Highly recommended under the right circumstances.
Also, even in very cold weather, I leave about 6" of window open to keep the condensation to a minimum.
True, normal combustion of propane, or any fuel, creates combustion byproducts that consist of carbon dioxide (CO2) and water vapor. The danger is, in enclosed spaces such as cottages, tents, recreational vehicles and campers, any of these devices (whether they run on propane, naphtha, kerosene...) can also quickly produce dangerous amounts of carbon monoxide when starved of oxygen.
That's why this heater features a low oxygen shutoff system that automatically shuts the heater off if the amount of oxygen in the air gets too low. Still, you should always provide adequate ventilation when using in enclosed spaces.
Most Recent Customer Reviews
Shuts off frequently. Pilot stayed on sometimes, sometimes not. Have to keep relighting. Even in oxygen rich environment. Read morePublished 7 months ago by Amazon Customer
Used it for camping....worked great....used it with a 20 lb propane tank that was located outside of the horse trailer where I slept. Read morePublished 11 months ago by Barbara Chaisson
I got this about half the price here on amazon versus sporting good stores. When it arrived the starter was broken. Read morePublished 16 months ago by Amazon Customer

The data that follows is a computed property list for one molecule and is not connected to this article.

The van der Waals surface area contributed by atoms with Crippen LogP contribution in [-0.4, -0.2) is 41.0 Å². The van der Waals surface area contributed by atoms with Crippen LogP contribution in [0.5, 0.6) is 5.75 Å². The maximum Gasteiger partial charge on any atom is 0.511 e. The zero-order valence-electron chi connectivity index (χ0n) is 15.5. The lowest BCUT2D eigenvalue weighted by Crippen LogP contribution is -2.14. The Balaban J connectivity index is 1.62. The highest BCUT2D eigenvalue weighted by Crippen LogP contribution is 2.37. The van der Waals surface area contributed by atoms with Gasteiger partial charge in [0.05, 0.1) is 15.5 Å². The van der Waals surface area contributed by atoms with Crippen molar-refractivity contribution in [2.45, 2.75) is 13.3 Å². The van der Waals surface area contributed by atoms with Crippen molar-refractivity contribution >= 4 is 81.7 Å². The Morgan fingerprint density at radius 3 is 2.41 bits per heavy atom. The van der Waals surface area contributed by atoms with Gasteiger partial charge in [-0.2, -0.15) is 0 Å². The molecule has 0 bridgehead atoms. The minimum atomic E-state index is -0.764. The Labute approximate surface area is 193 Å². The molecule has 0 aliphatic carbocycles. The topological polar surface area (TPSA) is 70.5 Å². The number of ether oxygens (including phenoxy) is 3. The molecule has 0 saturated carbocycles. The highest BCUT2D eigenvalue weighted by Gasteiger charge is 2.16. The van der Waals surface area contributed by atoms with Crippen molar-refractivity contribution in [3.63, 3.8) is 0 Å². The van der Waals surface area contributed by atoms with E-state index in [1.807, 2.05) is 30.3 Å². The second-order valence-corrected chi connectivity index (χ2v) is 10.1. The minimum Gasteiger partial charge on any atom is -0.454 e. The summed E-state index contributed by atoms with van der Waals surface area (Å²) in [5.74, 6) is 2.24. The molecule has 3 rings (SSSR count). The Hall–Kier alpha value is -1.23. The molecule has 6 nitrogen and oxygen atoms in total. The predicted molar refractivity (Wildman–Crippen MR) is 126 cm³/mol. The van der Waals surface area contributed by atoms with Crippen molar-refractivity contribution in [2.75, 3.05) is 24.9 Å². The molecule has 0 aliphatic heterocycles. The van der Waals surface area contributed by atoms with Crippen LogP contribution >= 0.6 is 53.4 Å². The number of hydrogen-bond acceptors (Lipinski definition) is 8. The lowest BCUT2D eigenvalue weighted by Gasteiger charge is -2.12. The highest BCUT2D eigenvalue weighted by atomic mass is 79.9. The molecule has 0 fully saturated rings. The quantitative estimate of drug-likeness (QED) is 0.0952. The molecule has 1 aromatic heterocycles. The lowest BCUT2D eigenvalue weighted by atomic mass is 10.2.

Keep my portable fish chanty very warm even in the high cold winds of winter> I also use it in a pit blind where the reflective heat is wonderful.Published on February 17, 2014 by R. Denley
This little heater puts out a lot of heat was pleasantly surprised just how much and fast it heats a small room,great heater when power goes out and safe with tilt over safety... Read morePublished on February 17, 2014 by Darrin L. Bates
I bought this for the cabin in my boat, I like the safety features for sure. It uses more propane than I thought it would though, It wouldn't make it through an entire night on... Read morePublished on June 9, 2013 by boyd
The salesman and I had to look at the manual and box for 10 minutes before determining that it did not include a hose.
Bought a hose ($25). Read more